Nepal campaign, and the all but failure of the second,
saved only by Ochterlony's happy rashness ; the starv-
ing state of the army at Kandahar and Ghuzni, and
lastly the battles of Meani and Dubba, fought just after
a British regiment had been sent by one route out of
Sindh, and the Bengal column by another ; — and then,


let him compare these blunderings into victory with
the noiseless combinations of Lord Hardinge, who, in
nine days after the invasion, brought no less than
17,500 men (among whom were no less than seven*
British regiments) into action at Ferozeshah, and six
weeks later finished the campaign with an addition to
his European force of two regiments of infantry and two
of cavalry at Sobraon ; so that the most terrible war
which has ever threatened our empire was gloriously
concluded in sixty days, at which period Sir Charles
Napier, with a reinforcement of 16,500 fresh men and
50 guns, was close at hand ! We have thrown out these
last suggestions to those who read, or may one day add
to, the history of India. We must leave the campaign
to stand upon its own merits, unrelieved by the contrast
of others less successful ; and feel sure that after a calm
perusal of the facts we have adduced, and ^^ figures we
have given — those obstinate and indelible proofs — it will
seem astonishing to our readers that the cry of want of
preparation should ever have been raised against Lord
Hardinge; and that 22,911 men and 28 guns should
steal up so softly to the frontier as to be unnoticed even
by the newspapers. In the end, however, according to
the old motto, " truth will prevail " even in the teeth
of a " Quarterly Beview ; '' and whenever the time shall
come (may it be distant !) for history calmly to review
the closed list of Lord Hardinge's military deeds in
India, we believe that this very quality of foresight,
which, from ignorance oi facts concealed hy himself he is
now so strangely denied, will be accounted foremost
among his claims to the title of an able general. It is
true that his fire and vigour in action at sixty does no
shame to the glories of his early fields ; but his main
excellence consists in prudence of preparation, and that

* There being at the time only eleven in the Bengal Presidency.

s 2


accurate calculation of time, place, necessity, and result,
wliicli in strategy is called combination. Seldom indeed
in any country has been found a soldier, who so minutely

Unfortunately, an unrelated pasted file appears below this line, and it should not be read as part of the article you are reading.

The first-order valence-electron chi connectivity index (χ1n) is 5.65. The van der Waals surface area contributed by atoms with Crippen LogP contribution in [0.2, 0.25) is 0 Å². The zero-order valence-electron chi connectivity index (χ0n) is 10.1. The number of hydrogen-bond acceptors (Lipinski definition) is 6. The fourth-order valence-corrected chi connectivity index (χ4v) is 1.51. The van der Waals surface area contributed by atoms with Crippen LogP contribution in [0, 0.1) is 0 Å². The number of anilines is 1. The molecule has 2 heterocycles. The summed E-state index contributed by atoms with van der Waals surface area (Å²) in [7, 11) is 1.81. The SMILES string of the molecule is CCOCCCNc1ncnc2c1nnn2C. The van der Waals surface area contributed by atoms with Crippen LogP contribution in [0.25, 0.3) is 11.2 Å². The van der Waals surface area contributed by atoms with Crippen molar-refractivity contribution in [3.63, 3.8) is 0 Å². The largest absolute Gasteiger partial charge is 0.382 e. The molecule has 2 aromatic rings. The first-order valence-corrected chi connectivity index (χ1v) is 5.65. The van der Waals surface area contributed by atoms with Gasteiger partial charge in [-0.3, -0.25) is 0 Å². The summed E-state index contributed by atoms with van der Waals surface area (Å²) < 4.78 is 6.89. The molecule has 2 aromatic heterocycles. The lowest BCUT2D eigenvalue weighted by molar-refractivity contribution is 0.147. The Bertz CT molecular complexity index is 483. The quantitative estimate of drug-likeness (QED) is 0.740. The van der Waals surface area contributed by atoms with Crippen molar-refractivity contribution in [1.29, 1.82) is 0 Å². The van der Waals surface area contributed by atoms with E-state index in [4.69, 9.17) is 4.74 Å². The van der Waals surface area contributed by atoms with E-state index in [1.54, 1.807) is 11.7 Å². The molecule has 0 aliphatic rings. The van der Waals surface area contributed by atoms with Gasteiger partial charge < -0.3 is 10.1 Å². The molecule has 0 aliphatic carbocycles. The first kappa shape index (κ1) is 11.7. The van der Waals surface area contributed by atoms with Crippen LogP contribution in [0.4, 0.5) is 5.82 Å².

entered into the economical details of his army, who so
thoroughly understood those details, and as far as in him
lay brought them to bear upon the work in hand. We
wish too that he could have left behind him in India a
little of that " mens sequa rebus in arduis," which is so
happily perpetuated on his medal. Our countrymen in
the prostrate East become enervated by long prosperity;
and little fitted to meet even temporary trouble. Like
the Eomans of old, we have vitality enough to survive
a Thrasymenus or a Cannae, but we not only cannot
forgive a Yarro, but find it difficult to understand a
Fabius. We are too loud in consternation at occasional
disaster and unaccustomed loss; and in scanning the
conduct of our leaders are too ready on half information,
or no information at all, to register as dastards and im-
beciles, men who — perhaps before we were born — ^had
proved themselves in the field, and in the Cabinet,
equally brave and wise.

Among the injurious insinuations of the " Quarterly
Beview " in chronicling events previous to the war, it
was pretty broadly implied that not only did not the
Governor-General make military preparation himself,
but that he would not allow the Commander-in-Chief to
do so for him. As an instance, the supposed marching
and counter-marching of the Meerut division was
quoted; and we now extract the same Ee viewers re-
cantation " upon authority which it is impossible to contro-

For example, at page 190, Sir Henry Hardinge is
described as arresting, in November, 1845, the advance
of a force which Sir Hugh Gough had ordered up from
Meerut, and declining to reinforce the garrison of Fe-